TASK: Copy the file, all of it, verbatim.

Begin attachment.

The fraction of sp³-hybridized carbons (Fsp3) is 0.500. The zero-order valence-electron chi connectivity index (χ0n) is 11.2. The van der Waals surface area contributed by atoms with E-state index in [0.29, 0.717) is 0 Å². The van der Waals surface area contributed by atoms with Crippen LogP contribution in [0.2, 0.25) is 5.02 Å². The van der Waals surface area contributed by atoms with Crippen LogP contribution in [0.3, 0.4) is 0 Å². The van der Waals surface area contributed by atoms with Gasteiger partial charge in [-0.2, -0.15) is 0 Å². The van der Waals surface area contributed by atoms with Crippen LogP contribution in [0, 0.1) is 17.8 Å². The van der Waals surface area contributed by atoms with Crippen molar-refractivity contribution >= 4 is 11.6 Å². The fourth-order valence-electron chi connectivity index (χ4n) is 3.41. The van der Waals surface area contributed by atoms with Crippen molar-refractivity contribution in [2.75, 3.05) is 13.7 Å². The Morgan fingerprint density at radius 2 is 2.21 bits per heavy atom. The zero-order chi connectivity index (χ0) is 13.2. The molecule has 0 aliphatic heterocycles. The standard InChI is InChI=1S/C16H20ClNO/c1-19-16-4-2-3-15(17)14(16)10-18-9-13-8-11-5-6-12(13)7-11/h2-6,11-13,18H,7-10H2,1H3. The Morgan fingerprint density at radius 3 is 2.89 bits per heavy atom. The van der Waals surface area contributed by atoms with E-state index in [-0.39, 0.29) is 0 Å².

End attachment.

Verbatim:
The fraction of sp³-hybridized carbons (Fsp3) is 0.500. The zero-order valence-electron chi connectivity index (χ0n) is 11.2. The van der Waals surface area contributed by atoms with E-state index in [0.29, 0.717) is 0 Å². The van der Waals surface area contributed by atoms with Crippen LogP contribution in [0.2, 0.25) is 5.02 Å². The van der Waals surface area contributed by atoms with Crippen LogP contribution in [0.3, 0.4) is 0 Å². The van der Waals surface area contributed by atoms with Gasteiger partial charge in [-0.2, -0.15) is 0 Å². The van der Waals surface area contributed by atoms with Crippen LogP contribution in [0, 0.1) is 17.8 Å². The van der Waals surface area contributed by atoms with Crippen molar-refractivity contribution >= 4 is 11.6 Å². The fourth-order valence-electron chi connectivity index (χ4n) is 3.41. The van der Waals surface area contributed by atoms with Crippen molar-refractivity contribution in [2.75, 3.05) is 13.7 Å². The Morgan fingerprint density at radius 2 is 2.21 bits per heavy atom. The zero-order chi connectivity index (χ0) is 13.2. The molecule has 0 aliphatic heterocycles. The standard InChI is InChI=1S/C16H20ClNO/c1-19-16-4-2-3-15(17)14(16)10-18-9-13-8-11-5-6-12(13)7-11/h2-6,11-13,18H,7-10H2,1H3. The Morgan fingerprint density at radius 3 is 2.89 bits per heavy atom. The van der Waals surface area contributed by atoms with E-state index in [-0.39, 0.29) is 0 Å².